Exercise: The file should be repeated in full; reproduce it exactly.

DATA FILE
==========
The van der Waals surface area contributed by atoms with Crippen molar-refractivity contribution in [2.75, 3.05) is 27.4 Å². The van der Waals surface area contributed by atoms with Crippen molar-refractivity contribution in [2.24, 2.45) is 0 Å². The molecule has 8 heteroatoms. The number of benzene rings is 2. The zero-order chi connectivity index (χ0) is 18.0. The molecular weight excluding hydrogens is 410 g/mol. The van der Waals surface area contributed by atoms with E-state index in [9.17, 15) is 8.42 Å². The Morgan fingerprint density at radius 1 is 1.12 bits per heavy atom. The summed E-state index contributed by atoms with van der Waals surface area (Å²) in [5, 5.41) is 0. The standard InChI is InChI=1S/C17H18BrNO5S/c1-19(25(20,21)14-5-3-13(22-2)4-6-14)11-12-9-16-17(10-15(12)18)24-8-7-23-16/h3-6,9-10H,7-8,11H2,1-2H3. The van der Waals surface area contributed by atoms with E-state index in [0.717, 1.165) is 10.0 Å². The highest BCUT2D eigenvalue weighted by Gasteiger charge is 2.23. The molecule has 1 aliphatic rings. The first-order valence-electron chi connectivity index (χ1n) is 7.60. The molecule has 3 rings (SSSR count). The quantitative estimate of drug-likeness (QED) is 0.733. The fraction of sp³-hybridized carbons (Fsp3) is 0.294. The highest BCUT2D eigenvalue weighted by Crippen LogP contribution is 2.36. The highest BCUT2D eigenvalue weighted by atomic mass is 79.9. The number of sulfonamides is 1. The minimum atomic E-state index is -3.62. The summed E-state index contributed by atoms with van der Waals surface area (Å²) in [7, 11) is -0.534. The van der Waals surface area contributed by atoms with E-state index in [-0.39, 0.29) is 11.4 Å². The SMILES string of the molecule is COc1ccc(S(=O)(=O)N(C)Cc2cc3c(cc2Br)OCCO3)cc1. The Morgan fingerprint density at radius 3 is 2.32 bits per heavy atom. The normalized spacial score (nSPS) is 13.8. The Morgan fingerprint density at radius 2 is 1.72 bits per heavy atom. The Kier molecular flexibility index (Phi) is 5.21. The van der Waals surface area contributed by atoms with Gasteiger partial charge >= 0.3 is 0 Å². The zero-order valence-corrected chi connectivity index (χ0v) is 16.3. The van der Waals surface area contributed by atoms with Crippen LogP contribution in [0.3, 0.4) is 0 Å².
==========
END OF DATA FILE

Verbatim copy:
The van der Waals surface area contributed by atoms with Crippen molar-refractivity contribution in [2.75, 3.05) is 27.4 Å². The van der Waals surface area contributed by atoms with Crippen molar-refractivity contribution in [2.24, 2.45) is 0 Å². The molecule has 8 heteroatoms. The number of benzene rings is 2. The zero-order chi connectivity index (χ0) is 18.0. The molecular weight excluding hydrogens is 410 g/mol. The van der Waals surface area contributed by atoms with E-state index in [9.17, 15) is 8.42 Å². The Morgan fingerprint density at radius 1 is 1.12 bits per heavy atom. The summed E-state index contributed by atoms with van der Waals surface area (Å²) in [5, 5.41) is 0. The standard InChI is InChI=1S/C17H18BrNO5S/c1-19(25(20,21)14-5-3-13(22-2)4-6-14)11-12-9-16-17(10-15(12)18)24-8-7-23-16/h3-6,9-10H,7-8,11H2,1-2H3. The van der Waals surface area contributed by atoms with E-state index in [0.717, 1.165) is 10.0 Å². The highest BCUT2D eigenvalue weighted by Gasteiger charge is 2.23. The molecule has 1 aliphatic rings. The first-order valence-electron chi connectivity index (χ1n) is 7.60. The molecule has 3 rings (SSSR count). The quantitative estimate of drug-likeness (QED) is 0.733. The fraction of sp³-hybridized carbons (Fsp3) is 0.294. The highest BCUT2D eigenvalue weighted by Crippen LogP contribution is 2.36. The highest BCUT2D eigenvalue weighted by atomic mass is 79.9. The number of sulfonamides is 1. The minimum atomic E-state index is -3.62. The summed E-state index contributed by atoms with van der Waals surface area (Å²) in [7, 11) is -0.534. The van der Waals surface area contributed by atoms with E-state index in [-0.39, 0.29) is 11.4 Å². The SMILES string of the molecule is COc1ccc(S(=O)(=O)N(C)Cc2cc3c(cc2Br)OCCO3)cc1. The Morgan fingerprint density at radius 3 is 2.32 bits per heavy atom. The normalized spacial score (nSPS) is 13.8. The Morgan fingerprint density at radius 2 is 1.72 bits per heavy atom. The Kier molecular flexibility index (Phi) is 5.21. The van der Waals surface area contributed by atoms with Gasteiger partial charge >= 0.3 is 0 Å². The zero-order valence-corrected chi connectivity index (χ0v) is 16.3. The van der Waals surface area contributed by atoms with Crippen LogP contribution in [0.3, 0.4) is 0 Å².